The International Dairy Foods Association applauded chairman Blanche Lincoln, D-Ark., U.S. Senate Committee on Agriculture, Nutrition and Forestry, on the breadth and scope of the Healthy, Hunger-Free Kids Act of 2010. The bipartisan bill strengthens federal child nutrition programs by requiring that science-based nutrition standards apply to all food and beverages in schools and by increasing the funding available to provide healthy school meals. The federal child nutrition programs include the National School Lunch Program, School Breakfast Program, Special Supplemental Program for Women Infants, and Children (WIC) and the Child and Adult Care Food Program.

"We value the exceptional leadership that chairman Lincoln is providing to improve the health of our nation's children," said Connie Tipton, president and CEO of Washington, D.C.-based IDFA. "This legislation recognizes the nutritional importance of dairy products for school-age children and ensures that schools offer milk varieties that align with the Dietary Guidelines for Americans."

Because milk is an excellent source of nine essential nutrients and vitamins, the Dietary Guidelines for Americans recommend that children ages nine to 18 consume three servings a day of low-fat or fat-free milk or dairy products, including yogurt and cheese. Milk consumption per capita is declining, particularly among middle- and high school-age children. The U.S. Department of Agriculture reports that most American children fail to meet the recommended dairy servings. The government also reports that only 5% of girls and 25% of boys ages nine to 13 get the calcium they need.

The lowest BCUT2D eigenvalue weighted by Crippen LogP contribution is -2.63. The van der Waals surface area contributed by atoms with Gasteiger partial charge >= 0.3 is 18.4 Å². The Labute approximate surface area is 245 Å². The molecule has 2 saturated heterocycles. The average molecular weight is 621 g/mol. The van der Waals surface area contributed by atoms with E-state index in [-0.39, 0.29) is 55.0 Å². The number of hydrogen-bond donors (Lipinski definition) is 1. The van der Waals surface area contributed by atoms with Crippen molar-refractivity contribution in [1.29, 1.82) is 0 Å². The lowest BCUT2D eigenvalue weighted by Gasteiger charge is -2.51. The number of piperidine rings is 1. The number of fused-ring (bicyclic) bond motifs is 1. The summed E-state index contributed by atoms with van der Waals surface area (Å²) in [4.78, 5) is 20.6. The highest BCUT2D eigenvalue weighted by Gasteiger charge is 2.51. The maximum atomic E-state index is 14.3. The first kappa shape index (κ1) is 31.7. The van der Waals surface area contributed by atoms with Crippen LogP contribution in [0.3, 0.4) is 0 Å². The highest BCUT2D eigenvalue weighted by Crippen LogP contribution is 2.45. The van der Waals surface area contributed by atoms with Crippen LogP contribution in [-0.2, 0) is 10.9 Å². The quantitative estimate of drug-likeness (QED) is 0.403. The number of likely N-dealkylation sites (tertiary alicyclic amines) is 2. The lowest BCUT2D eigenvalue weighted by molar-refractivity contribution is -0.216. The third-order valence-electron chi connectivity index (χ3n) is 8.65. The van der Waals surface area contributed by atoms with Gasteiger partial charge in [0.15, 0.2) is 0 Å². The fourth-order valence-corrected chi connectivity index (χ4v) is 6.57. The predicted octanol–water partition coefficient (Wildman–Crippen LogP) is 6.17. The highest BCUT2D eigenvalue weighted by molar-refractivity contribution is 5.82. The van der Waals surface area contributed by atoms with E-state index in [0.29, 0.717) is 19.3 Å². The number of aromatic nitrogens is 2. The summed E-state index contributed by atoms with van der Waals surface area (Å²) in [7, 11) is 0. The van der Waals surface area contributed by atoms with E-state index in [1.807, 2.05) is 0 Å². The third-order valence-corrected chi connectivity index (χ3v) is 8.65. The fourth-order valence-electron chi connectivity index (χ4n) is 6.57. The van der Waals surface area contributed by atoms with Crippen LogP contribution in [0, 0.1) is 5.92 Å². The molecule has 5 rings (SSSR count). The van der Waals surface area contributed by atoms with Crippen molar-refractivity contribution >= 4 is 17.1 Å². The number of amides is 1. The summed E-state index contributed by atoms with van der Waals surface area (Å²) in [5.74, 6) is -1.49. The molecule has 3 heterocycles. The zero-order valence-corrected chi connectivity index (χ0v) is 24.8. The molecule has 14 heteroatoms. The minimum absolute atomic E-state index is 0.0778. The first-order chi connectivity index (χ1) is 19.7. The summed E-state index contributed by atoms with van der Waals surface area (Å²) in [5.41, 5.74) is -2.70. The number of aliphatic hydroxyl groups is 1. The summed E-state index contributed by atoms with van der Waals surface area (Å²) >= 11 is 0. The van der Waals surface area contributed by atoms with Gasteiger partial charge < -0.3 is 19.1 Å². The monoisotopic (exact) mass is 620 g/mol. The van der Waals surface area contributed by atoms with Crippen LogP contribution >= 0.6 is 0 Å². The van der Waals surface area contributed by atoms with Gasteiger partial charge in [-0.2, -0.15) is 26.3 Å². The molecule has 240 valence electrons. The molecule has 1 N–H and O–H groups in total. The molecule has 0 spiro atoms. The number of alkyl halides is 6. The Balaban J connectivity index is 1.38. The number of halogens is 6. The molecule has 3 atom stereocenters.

The bill provides $4.5 billion in new child nutrition program funding over 10 years. It is paid for through cost savings in other federal programs and aims to ensure that eligible children are participating in the programs, improve the quality of meal benefits and modernize and improve the integrity of the programs.

About the International Dairy Foods Association
The International Dairy Foods Association (IDFA), Washington, D.C., represents the nation's dairy manufacturing and marketing industries and their suppliers, with a membership of 550 companies representing a $110 billion a year industry. IDFA is composed of three constituent organizations: the Milk Industry Foundation (MIF), the National Cheese Institute (NCI) and the International Ice Cream Association (IICA). IDFA's 220 dairy processing members run more than 600 plant operations, and range from large multi-national organizations to single-plant companies. Together they represent more than 85 percent of the milk, cultured products, cheese and frozen desserts produced and marketed in the United States.

Peggy Armstrong